This fall’s movie boxoffice season was the biggest ever by an astonishing 32% according to the Hollywood Reporter:
- The national boxoffice was on a blistering pace during the autumn season as four films grossed more than $100 million each — an industry first — and cash registers rang up a staggering $1.58 billion in receipts.
….Perhaps more importantly, admissions followed suit as the turnstiles were spinning faster than Santa can slide down a chimney. Estimated ticket units for the fall season were 271.3 million, a stunning increase of 30% over last year’s 208 million.
….Leading the charge at the boxoffice were four films that topped $100 million each: Buena Vista’s “Sweet Home Alabama,” IFC’s “My Big Fat Greek Wedding,” Warner Bros. Pictures’ “Harry Potter and the Chamber of Secrets” and DreamWorks’ “The Ring.” The next three highest-grossing films of the season were within $15.3 million or less of reaching that level.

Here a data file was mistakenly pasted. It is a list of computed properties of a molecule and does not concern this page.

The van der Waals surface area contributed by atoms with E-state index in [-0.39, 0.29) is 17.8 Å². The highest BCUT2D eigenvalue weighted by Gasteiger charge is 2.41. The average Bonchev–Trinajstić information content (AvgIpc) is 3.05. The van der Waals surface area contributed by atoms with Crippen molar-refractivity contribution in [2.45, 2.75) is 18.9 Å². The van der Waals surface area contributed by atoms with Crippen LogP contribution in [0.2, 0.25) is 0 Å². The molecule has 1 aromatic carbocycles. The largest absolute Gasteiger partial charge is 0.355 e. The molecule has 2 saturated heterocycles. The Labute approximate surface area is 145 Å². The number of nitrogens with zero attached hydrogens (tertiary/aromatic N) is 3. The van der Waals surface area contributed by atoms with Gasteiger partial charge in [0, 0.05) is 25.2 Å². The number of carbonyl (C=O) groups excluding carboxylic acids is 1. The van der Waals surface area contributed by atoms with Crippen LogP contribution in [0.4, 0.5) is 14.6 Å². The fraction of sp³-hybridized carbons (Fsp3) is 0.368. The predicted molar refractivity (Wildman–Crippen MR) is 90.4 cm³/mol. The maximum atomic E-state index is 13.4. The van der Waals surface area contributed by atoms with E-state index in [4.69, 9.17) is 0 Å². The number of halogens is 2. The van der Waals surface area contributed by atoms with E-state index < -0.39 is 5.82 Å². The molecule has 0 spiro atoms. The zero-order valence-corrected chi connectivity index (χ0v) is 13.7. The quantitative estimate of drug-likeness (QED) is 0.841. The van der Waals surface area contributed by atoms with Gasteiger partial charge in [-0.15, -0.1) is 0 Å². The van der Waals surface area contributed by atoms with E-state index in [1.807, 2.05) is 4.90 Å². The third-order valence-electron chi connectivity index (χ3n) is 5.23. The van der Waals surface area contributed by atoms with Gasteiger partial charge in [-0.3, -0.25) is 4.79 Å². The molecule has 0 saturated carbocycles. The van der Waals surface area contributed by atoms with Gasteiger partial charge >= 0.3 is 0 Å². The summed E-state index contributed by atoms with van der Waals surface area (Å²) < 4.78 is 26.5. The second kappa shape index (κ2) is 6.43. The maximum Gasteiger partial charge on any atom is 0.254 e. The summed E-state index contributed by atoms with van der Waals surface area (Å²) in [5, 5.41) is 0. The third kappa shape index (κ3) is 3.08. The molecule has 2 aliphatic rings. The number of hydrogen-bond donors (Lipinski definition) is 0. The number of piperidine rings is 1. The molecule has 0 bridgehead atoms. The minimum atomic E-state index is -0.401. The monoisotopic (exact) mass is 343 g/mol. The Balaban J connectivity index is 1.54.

Why the bonanza?
- The gains at the boxoffice this year were realized through a wide range of genres appealing to a broad spectrum of moviegoers, as well as a healthy supply of quality films, which for the most part are receiving positive response from audiences.
Hmm scintillating analysis: people went to the movies a lot because they liked them – nice one Sherlock. My guess is that, besides films “receiving positive response from audiences,” people feel safe in movie theaters. The dark is soothing: we always feel more comfortable watching than being watched, and 3D audeinces feel a sense of control over 2D movie worlds.
Besides, movie theater managers are all heroic and stuff.